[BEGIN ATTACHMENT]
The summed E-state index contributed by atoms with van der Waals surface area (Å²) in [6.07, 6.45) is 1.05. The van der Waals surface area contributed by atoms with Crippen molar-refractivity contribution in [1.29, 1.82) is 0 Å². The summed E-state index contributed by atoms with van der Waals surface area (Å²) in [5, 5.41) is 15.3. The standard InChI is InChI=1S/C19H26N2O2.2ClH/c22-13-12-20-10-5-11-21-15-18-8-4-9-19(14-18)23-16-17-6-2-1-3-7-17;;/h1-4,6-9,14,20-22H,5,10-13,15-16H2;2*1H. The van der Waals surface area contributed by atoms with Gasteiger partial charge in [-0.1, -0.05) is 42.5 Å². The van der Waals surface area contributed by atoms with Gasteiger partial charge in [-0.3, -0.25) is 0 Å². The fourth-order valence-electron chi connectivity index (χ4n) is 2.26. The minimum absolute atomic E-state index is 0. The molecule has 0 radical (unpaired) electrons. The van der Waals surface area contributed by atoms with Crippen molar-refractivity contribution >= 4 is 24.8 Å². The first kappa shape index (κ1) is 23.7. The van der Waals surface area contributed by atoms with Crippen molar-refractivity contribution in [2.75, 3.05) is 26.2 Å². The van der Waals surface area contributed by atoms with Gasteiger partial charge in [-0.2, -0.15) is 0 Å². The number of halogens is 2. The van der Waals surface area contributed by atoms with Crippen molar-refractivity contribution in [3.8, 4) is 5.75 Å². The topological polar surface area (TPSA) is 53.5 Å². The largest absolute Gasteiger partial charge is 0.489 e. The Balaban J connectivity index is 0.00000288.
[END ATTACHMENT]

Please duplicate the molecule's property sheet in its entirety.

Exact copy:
The summed E-state index contributed by atoms with van der Waals surface area (Å²) in [6.07, 6.45) is 1.05. The van der Waals surface area contributed by atoms with Crippen molar-refractivity contribution in [1.29, 1.82) is 0 Å². The summed E-state index contributed by atoms with van der Waals surface area (Å²) in [5, 5.41) is 15.3. The standard InChI is InChI=1S/C19H26N2O2.2ClH/c22-13-12-20-10-5-11-21-15-18-8-4-9-19(14-18)23-16-17-6-2-1-3-7-17;;/h1-4,6-9,14,20-22H,5,10-13,15-16H2;2*1H. The van der Waals surface area contributed by atoms with Gasteiger partial charge in [-0.1, -0.05) is 42.5 Å². The van der Waals surface area contributed by atoms with Gasteiger partial charge in [-0.3, -0.25) is 0 Å². The fourth-order valence-electron chi connectivity index (χ4n) is 2.26. The minimum absolute atomic E-state index is 0. The molecule has 0 radical (unpaired) electrons. The van der Waals surface area contributed by atoms with Crippen molar-refractivity contribution >= 4 is 24.8 Å². The first kappa shape index (κ1) is 23.7. The van der Waals surface area contributed by atoms with Crippen molar-refractivity contribution in [2.75, 3.05) is 26.2 Å². The van der Waals surface area contributed by atoms with Gasteiger partial charge in [-0.2, -0.15) is 0 Å². The number of halogens is 2. The van der Waals surface area contributed by atoms with Crippen molar-refractivity contribution in [3.8, 4) is 5.75 Å². The topological polar surface area (TPSA) is 53.5 Å². The largest absolute Gasteiger partial charge is 0.489 e. The Balaban J connectivity index is 0.00000288.